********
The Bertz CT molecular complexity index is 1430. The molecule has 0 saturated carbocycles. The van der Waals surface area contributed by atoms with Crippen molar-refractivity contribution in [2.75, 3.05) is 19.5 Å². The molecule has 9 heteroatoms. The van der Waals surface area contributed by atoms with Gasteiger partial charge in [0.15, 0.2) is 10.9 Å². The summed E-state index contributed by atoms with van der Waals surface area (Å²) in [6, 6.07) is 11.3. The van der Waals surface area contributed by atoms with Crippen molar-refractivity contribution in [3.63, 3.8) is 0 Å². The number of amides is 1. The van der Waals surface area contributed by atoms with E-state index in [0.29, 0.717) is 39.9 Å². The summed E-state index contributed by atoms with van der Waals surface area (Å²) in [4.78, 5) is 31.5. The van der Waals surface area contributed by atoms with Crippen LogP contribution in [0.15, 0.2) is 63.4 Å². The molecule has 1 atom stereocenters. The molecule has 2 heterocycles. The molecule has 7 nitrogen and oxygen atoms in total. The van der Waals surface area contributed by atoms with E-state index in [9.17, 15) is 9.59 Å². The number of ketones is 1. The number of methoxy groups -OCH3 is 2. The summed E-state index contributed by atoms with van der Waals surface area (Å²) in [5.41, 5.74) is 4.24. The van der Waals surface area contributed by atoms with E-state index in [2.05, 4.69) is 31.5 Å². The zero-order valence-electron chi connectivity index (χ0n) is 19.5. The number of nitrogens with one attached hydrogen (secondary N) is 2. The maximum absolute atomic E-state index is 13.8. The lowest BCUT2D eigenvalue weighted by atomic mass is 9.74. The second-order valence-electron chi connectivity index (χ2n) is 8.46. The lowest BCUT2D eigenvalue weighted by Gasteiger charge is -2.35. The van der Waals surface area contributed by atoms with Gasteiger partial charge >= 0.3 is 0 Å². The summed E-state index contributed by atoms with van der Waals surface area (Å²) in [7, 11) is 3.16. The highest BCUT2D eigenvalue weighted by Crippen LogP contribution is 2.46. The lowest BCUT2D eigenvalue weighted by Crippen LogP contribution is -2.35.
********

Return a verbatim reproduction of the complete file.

The Bertz CT molecular complexity index is 1430. The molecule has 0 saturated carbocycles. The van der Waals surface area contributed by atoms with Crippen molar-refractivity contribution in [2.75, 3.05) is 19.5 Å². The molecule has 9 heteroatoms. The van der Waals surface area contributed by atoms with Gasteiger partial charge in [0.15, 0.2) is 10.9 Å². The summed E-state index contributed by atoms with van der Waals surface area (Å²) in [6, 6.07) is 11.3. The van der Waals surface area contributed by atoms with Crippen molar-refractivity contribution in [3.63, 3.8) is 0 Å². The number of amides is 1. The van der Waals surface area contributed by atoms with E-state index in [0.29, 0.717) is 39.9 Å². The summed E-state index contributed by atoms with van der Waals surface area (Å²) in [4.78, 5) is 31.5. The van der Waals surface area contributed by atoms with Crippen LogP contribution in [0.15, 0.2) is 63.4 Å². The molecule has 1 atom stereocenters. The molecule has 2 heterocycles. The molecule has 7 nitrogen and oxygen atoms in total. The van der Waals surface area contributed by atoms with E-state index in [9.17, 15) is 9.59 Å². The number of ketones is 1. The number of methoxy groups -OCH3 is 2. The summed E-state index contributed by atoms with van der Waals surface area (Å²) in [5.41, 5.74) is 4.24. The van der Waals surface area contributed by atoms with E-state index in [2.05, 4.69) is 31.5 Å². The zero-order valence-electron chi connectivity index (χ0n) is 19.5. The number of nitrogens with one attached hydrogen (secondary N) is 2. The maximum absolute atomic E-state index is 13.8. The lowest BCUT2D eigenvalue weighted by atomic mass is 9.74. The second-order valence-electron chi connectivity index (χ2n) is 8.46. The lowest BCUT2D eigenvalue weighted by Gasteiger charge is -2.35. The van der Waals surface area contributed by atoms with Gasteiger partial charge >= 0.3 is 0 Å². The summed E-state index contributed by atoms with van der Waals surface area (Å²) in [7, 11) is 3.16. The highest BCUT2D eigenvalue weighted by Crippen LogP contribution is 2.46. The lowest BCUT2D eigenvalue weighted by Crippen LogP contribution is -2.35.